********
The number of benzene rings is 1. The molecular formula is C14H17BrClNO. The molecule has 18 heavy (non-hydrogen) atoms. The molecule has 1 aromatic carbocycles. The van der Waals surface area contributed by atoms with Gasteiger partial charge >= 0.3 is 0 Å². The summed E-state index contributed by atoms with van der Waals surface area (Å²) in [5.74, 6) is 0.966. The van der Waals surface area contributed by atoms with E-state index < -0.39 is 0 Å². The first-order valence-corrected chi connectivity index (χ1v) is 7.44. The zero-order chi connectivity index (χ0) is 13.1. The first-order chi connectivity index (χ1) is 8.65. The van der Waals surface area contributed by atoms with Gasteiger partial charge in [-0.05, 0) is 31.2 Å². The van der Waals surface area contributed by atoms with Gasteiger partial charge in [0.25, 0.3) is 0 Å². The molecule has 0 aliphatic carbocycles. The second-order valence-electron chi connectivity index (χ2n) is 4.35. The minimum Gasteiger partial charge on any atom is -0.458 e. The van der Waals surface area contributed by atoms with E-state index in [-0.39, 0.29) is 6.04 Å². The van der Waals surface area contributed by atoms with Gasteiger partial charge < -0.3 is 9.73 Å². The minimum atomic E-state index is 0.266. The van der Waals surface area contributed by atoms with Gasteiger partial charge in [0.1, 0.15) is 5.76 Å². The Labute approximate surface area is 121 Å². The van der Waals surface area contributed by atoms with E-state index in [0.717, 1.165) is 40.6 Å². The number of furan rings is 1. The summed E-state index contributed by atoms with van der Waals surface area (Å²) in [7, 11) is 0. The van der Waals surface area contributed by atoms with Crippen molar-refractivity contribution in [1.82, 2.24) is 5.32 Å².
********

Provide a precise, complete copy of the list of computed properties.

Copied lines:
The number of benzene rings is 1. The molecular formula is C14H17BrClNO. The molecule has 18 heavy (non-hydrogen) atoms. The molecule has 1 aromatic carbocycles. The van der Waals surface area contributed by atoms with Gasteiger partial charge >= 0.3 is 0 Å². The summed E-state index contributed by atoms with van der Waals surface area (Å²) in [5.74, 6) is 0.966. The van der Waals surface area contributed by atoms with E-state index < -0.39 is 0 Å². The first-order valence-corrected chi connectivity index (χ1v) is 7.44. The zero-order chi connectivity index (χ0) is 13.1. The first-order chi connectivity index (χ1) is 8.65. The van der Waals surface area contributed by atoms with Gasteiger partial charge in [-0.05, 0) is 31.2 Å². The van der Waals surface area contributed by atoms with Gasteiger partial charge in [0.25, 0.3) is 0 Å². The molecule has 0 aliphatic carbocycles. The second-order valence-electron chi connectivity index (χ2n) is 4.35. The minimum Gasteiger partial charge on any atom is -0.458 e. The van der Waals surface area contributed by atoms with E-state index in [-0.39, 0.29) is 6.04 Å². The van der Waals surface area contributed by atoms with Gasteiger partial charge < -0.3 is 9.73 Å². The minimum atomic E-state index is 0.266. The van der Waals surface area contributed by atoms with Gasteiger partial charge in [0.1, 0.15) is 5.76 Å². The Labute approximate surface area is 121 Å². The van der Waals surface area contributed by atoms with E-state index in [0.717, 1.165) is 40.6 Å². The number of furan rings is 1. The summed E-state index contributed by atoms with van der Waals surface area (Å²) in [7, 11) is 0. The van der Waals surface area contributed by atoms with Crippen molar-refractivity contribution in [1.82, 2.24) is 5.32 Å².